Published September 18, 2019|4 min read
Retirees depend on Social Security to fund their post-work lives. But the program sits on shaky financial ground.
The Social Security Board of Trustees projects that the program's trust fund reserves will run out by 2035, leaving only enough revenue to fund 80% of scheduled benefits. Social Security benefits rise every year based on inflation. These increases are known as Cost of Living Allowances. One proposal for filling the funding gap? Changing how inflation is measured.
The size of these increases was previously based on a measure of inflation called the Consumer Price Index, or CPI. Policymakers now hope to cut the cost of Social Security using a different measure developed in the early 2000s, known as chained CPI.
The main difference between the two is that chained CPI calculates inflation growth slower than traditional CPI. When applied to the cost of living allowances, chained CPI means slower-growing Social Security benefits.
To explain what chained CPI is, it helps to explain what regular CPI is. Both are designed to measure inflation, or the phenomenon of prices (usually) going up.
Inflation disproportionately affects retirees because they don't work anymore. They can't ask their boss for a raise when their expenses rise due to inflation. (Here's how to manage your money in retirement.)
CPI attempts to take all the price increases, for all the stuff people buy, and boil it down to one number describing how much more expensive it's getting to be a consumer.
Regular CPI assumes that if prices go up, you end up spending more money. Chained CPI takes into account substitutions — the idea that if stuff gets more expensive, you buy other stuff instead. So if the price of milk goes up, you'd buy orange juice instead.
"The goal of chained CPI is to do a more sophisticated job of accounting for these substitutions," said Andrew Eschtruth, a spokesman for the Center for Retirement Research at Boston College.
Taken year over year, the difference between the two measures isn't much. Chained CPI grows about 0.3% slower every year than regular CPI, according to projections from the Bureau of Labor Statistics.
That doesn't sound significant, but like interest compounds every year, implementing chained CPI would lead to a significant benefit cut over time compared to the current measure. The CRR estimates the average monthly benefit would be 6.5% lower under chained CPI by the time a retiree reaches 85. On the one hand, this would cut a big chunk out of Social Security's funding deficit. But it would also leave retirees with less money in their pockets.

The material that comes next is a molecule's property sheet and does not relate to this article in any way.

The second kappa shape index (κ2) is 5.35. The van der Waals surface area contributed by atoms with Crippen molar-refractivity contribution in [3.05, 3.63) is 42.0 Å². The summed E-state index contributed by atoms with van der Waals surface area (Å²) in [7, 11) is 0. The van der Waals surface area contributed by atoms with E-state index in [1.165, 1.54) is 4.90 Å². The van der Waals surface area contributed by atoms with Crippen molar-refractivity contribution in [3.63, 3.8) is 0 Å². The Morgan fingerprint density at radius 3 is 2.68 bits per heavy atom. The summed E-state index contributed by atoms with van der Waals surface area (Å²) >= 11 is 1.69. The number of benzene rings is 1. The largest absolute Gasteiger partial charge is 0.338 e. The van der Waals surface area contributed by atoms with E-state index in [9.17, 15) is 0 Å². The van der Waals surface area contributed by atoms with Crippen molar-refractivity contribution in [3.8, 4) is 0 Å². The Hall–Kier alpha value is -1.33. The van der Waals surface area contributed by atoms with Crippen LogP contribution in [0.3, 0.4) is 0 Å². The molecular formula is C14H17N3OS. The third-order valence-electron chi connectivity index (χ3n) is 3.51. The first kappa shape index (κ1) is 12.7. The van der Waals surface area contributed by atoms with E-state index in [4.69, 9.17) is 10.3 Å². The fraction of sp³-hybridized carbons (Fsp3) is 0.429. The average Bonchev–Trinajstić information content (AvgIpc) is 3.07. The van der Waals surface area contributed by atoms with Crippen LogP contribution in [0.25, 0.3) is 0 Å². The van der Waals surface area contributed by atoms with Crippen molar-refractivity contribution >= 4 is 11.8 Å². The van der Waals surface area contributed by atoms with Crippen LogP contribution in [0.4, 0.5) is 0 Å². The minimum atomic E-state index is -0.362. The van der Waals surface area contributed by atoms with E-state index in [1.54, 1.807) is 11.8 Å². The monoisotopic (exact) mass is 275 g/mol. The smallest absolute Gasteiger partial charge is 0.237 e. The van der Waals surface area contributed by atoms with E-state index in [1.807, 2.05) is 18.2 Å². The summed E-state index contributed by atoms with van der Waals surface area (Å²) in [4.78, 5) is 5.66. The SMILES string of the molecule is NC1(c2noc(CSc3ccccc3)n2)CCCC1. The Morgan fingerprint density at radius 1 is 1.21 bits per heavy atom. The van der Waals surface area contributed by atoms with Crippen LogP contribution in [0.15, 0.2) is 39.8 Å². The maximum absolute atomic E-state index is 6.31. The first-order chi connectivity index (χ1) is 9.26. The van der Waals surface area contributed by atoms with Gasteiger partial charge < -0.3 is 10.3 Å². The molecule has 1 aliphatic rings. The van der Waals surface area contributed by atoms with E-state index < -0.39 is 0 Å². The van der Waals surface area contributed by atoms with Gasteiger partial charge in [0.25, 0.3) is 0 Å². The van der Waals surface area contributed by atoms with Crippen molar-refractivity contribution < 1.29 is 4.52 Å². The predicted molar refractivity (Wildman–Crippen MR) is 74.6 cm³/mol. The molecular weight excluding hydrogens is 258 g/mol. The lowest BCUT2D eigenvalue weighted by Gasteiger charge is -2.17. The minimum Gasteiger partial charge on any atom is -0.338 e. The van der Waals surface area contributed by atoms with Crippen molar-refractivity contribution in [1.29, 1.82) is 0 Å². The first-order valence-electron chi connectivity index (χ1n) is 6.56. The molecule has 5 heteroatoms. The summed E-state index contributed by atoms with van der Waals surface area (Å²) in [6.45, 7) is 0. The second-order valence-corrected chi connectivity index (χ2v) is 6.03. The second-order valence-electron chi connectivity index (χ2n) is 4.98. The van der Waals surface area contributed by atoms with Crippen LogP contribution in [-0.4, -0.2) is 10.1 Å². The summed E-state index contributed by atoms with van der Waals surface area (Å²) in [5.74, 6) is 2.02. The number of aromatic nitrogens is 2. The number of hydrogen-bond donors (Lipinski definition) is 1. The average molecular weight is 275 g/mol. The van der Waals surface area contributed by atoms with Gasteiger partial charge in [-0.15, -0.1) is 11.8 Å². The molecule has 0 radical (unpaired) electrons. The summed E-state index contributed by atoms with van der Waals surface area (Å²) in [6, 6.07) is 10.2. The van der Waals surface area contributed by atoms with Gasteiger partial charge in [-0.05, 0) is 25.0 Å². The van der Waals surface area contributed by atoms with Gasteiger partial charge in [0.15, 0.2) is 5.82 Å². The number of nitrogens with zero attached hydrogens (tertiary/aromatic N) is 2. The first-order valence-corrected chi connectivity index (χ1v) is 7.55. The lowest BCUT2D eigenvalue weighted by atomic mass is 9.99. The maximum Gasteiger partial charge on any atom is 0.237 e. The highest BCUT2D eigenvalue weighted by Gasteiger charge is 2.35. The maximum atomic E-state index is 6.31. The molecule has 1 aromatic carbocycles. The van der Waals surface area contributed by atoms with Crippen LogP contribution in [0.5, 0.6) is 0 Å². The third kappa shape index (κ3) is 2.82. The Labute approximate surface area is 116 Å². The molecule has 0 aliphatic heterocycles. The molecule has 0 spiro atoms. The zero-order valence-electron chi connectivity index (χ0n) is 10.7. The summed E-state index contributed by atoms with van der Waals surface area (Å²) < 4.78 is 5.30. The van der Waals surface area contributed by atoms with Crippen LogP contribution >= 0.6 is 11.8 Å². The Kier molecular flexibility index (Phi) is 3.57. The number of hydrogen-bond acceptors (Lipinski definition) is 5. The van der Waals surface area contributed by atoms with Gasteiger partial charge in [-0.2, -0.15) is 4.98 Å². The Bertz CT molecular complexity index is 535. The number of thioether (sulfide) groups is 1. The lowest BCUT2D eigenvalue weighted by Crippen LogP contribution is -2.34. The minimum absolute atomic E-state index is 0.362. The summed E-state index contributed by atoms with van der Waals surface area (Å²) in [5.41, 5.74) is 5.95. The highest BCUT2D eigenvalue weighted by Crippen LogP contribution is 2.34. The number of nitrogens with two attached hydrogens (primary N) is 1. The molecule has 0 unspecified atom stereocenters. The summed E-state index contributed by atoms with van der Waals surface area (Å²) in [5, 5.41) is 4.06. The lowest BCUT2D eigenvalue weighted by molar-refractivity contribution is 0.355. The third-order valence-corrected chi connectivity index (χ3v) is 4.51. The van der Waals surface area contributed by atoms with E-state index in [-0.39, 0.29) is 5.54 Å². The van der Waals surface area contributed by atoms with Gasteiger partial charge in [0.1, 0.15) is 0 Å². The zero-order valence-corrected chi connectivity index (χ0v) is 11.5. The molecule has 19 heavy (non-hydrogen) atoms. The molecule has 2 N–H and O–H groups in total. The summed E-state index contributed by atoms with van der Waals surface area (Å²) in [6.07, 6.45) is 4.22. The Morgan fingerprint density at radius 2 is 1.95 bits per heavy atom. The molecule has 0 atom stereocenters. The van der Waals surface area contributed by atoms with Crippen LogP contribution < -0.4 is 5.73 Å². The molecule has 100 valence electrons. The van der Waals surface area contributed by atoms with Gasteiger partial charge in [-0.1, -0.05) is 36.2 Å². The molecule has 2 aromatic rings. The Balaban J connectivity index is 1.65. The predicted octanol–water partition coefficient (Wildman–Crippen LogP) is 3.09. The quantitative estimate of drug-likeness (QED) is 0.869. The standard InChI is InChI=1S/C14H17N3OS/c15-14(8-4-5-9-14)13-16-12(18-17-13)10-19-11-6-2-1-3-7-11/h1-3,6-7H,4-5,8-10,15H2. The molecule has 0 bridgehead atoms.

Both traditional and chained CPI base their math on what workers in urban areas buy. That's not the same as what a typical retiree buys. For example, health care is one of the biggest expenses you'll face in retirement, and you can't substitute it like milk.
Some argue the government should use another measure of inflation called CPI-E, which is specifically designed to capture the consumption patterns of the elderly, Eschtruth said. But while chained CPI would make the Social Security program less expensive, CPI-E would grow cost of living expenses by almost 0.3% every year.
"If you were to do both of those things you could see that a substantial amount of the benefit to the federal budget of changing to a chained CPI would be offset by a switch to an elderly CPI," Eschtruth said.
The government also started using chained CPI to make cost-of-living adjustments for something else that affects your money: tax brackets. Since President Donald Trump signed his 2017 tax law, the brackets have been indexed to chained CPI.
Now that the brackets are tied to a slower-growing measure of inflation, they're not increasing as much, and it's easier for people to land in a higher tax bracket and pay higher taxes. The change is expected to raise an additional $134 billion for the government through 2027.
The point is, these wonky government decisions can affect your financial plans. That's why it's a good idea to shore up your own retirement accounts as much as you can.
Try to max out your 401(k) contributions, or at least meet your employer's match. If you're over 50, you can pump an extra $19,000 into an employer-sponsored account each year.
Worried about health expenses in retirement? Consider using a health savings account, which allows for tax-free contributions, earnings and withdrawals for medical expenses.
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